There have been plenty of recent signs that America’s most open and notorious white-supremacist congressman, Steve King of Iowa, is in some real trouble as he seeks a tenth U.S. House term next year. He’s been stripped of his committee assignments by the House GOP leadership. He was dissed and ignored in his own district by Donald J. Trump, who as you might have heard has a pretty high level of tolerance for racism and nativism. And he has at least one primary opponent, state senator Randy Feenstra, who is beating King’s socks off in early fundraising.
But this could be the most ominous sign of all for the old bigot, as reported by the Des Moines Register:
The president of The Family Leader, a prominent conservative Iowa organization, endorsed Rep. Steve King’s primary opponent Thursday. Bob Vander Plaats, president and CEO for the evangelical group, announced his support for Iowa Sen. Randy Feenstra in the 4th District Republican primary …
“Randy is a man of integrity who is guided by his faith and someone Iowans can trust to faithfully represent them in Congress,” Vander Plaats said in a news release. “As a state senator he has defended Christian values, protected the unborn and stood tall against the progressive agenda in Des Moines that would undermine religious liberty, sanctity of human life, and our constitutional freedoms.”
Vander Plaats has been a long-time supporter of King, but his position changed after seeing the Kiron Republican’s comments in the New York Times on white nationalism and white supremacy.
In January, he tweeted that King’s comments were “a bridge too far.”
That seems to be the consensus view among Republican opinion leaders nationally and in Iowa.
If you’re not familiar with Vander Plaats — often called Iowa’s Republican “Kingmaker” — he is the abiding symbol of the Christian right’s grip on the national GOP via the Iowa caucuses. I think his actual influence is sometimes overstated — he has, after all, run unsuccessfully for governor three times — but Vander Plaats does have a jeweler’s eye for picking winners. He offered strategically valuable endorsements to each of the last three Caucus winners (Huckabee, Santorum, and Cruz), none of whom were early favorites to win in Iowa. So when you hear he’s tossed Steve King over the side of the Good Ship Wingnut, you should listen.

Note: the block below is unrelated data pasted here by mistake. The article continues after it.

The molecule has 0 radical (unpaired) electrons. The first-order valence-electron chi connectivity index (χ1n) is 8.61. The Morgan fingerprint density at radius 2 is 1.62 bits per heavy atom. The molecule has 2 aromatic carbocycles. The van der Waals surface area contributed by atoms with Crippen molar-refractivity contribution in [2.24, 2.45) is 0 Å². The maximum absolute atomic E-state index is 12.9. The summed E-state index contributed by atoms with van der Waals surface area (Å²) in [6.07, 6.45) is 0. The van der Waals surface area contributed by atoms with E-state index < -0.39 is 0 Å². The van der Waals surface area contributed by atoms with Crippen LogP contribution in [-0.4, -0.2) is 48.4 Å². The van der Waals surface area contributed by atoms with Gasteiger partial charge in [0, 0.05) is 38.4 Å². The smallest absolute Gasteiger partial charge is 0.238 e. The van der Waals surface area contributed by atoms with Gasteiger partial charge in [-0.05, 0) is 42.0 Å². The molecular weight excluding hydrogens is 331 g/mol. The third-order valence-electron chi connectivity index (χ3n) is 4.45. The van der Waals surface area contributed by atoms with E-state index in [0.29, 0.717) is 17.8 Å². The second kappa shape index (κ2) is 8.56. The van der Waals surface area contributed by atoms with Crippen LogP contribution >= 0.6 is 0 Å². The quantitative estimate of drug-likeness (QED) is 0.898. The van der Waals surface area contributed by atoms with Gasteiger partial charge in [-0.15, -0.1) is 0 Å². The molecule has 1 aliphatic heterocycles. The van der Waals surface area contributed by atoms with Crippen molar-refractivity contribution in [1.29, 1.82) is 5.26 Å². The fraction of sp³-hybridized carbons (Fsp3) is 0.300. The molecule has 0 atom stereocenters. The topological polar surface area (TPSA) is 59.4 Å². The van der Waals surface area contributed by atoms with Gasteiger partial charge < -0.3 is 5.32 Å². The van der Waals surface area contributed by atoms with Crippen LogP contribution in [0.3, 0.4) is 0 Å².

I was at the Family Leader’s annual clambake — dubbed the Family Leadership Summit — back in 2012, and Vander Plaats and King were certainly thick as thieves then. It was the day after Mitt Romney had pleased the Christian right by choosing Paul Ryan as his running-mate, but the introduction of “Iowa’s own” King received more enthusiastic applause from the crowd than when Ryan’s name was first mentioned.
At this year’s Family Leadership Summit (held just a week ago), King was nowhere in sight. There were certainly plenty of other members of Congress around, including senators Cotton, Ernst, Lankford, Sasse, and Scott. Vander Plaats even invited a number of Democratic presidential candidates (they all decided they had more pressing engagements). If King was around, he must have been wearing a disguise.
Vander Plaats’s citation of Feenstra’s sterling “Christian values,” anti-abortion record, and hostility to progressivism is likely aimed at reinforcing the challenger’s implicit argument that King’s ideology wasn’t the problem — it was his indiscreet and undisciplined manner which cost Iowa the clout he once exercised in Washington (definitely a cardinal sin in such a politically attuned state).
If King manages to dig out of the hole he’s dug for himself with his own big mouth, he will earn grudging respect, though not enough to offset the nausea induced by seeing him on the political stage in Washington for another two years. My guess is that if Bob Vander Plaats adjudges him a goner, he’ll be gone.